Sunday, March 2, 2014

Hwaseong Fortress

Sorry I haven't put up any blogs lately, I've been distracted by settling back into life in the States. I'm back home for a bit, but that doesn't mean it's an end to my adventures! In fact, next week I'm traveling to Portland, Oregon with a friend to do a bit of sightseeing and check out some of their legendary breweries.

The last touristy thing I did before leaving Korea was a visit to Hwaseong Fortress, aka Brilliant Castle, in Suwon. This site laid a mere two subway stops away from where I lived, but for some reason I never went to see it until right before I left.

The fortress was built from 1794 to 1796 by King Jeongjo of the Joseon Dynasty. It was built to house and honor his father, Prince Sado. Jeongjo's father reputedly suffered from mental illness and was accused of randomly killing people in the palace and being a serial rapist. He was locked alive inside a rice chest to starve to death after failing to obey the command to commit suicide (he was ordered to do so by his father, King Yeongjo).

The fortress, a UNESCO World Heritage Site, is incredibly massive -- it's basically an extensive wall (5.52 km or 3.42 miles) fortified with four main gates and 48 structures around it.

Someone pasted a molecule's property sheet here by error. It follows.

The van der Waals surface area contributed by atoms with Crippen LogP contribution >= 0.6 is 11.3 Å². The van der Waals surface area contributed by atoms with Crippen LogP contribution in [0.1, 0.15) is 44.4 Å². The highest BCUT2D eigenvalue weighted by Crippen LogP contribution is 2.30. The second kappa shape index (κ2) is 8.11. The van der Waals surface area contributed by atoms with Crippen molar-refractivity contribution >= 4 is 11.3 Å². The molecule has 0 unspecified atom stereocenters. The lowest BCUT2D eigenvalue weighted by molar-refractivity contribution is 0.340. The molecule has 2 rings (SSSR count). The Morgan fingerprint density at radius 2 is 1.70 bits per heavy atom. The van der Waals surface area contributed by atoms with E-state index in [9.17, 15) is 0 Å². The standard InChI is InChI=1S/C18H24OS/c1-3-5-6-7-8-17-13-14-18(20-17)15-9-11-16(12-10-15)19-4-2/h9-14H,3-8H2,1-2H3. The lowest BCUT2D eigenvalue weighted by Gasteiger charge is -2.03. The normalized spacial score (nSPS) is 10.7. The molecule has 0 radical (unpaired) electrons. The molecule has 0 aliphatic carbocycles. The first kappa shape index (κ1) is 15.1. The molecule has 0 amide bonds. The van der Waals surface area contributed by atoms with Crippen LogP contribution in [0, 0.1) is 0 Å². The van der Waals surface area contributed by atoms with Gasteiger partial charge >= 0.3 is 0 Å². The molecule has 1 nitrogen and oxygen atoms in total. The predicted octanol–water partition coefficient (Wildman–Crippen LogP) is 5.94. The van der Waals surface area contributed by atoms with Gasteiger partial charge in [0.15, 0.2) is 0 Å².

Ally and Cois, obviously super excited!
I explored the monument with a couple of friends, Ally and Cois. We saw one of the four main gates, named Paldalmun, and walked around the wall of the fortress for a few hours. If you were thinking about visiting this awesome site, you'll find a bit more information and directions on how to get there at this site.

Notice the statues on the edges of the roof.
For some reason, I love seeing these.

Sitting on the steps of Paldalmun.

The stairs that led to the was a bit of a hike!
The view from about halfway up the stairs.

A monument to fallen soldiers.

This sign shows the distance and direction to major cities around the world.

This was the view from the very top of the fortress. We were pretty high up, and you can see how big Suwon really is -- it's the capital and largest city of the province of Gyeonggi-do, home to almost 1.2 million people (about the same amount of people as Dallas, Texas). It's known as the city of filial piety for the many monuments that pay homage to dead family members around the city. 

Riding the trolley back down to civilization.

There's an archery range where the trolley stops.
Sadly, it was closed by the time we got there.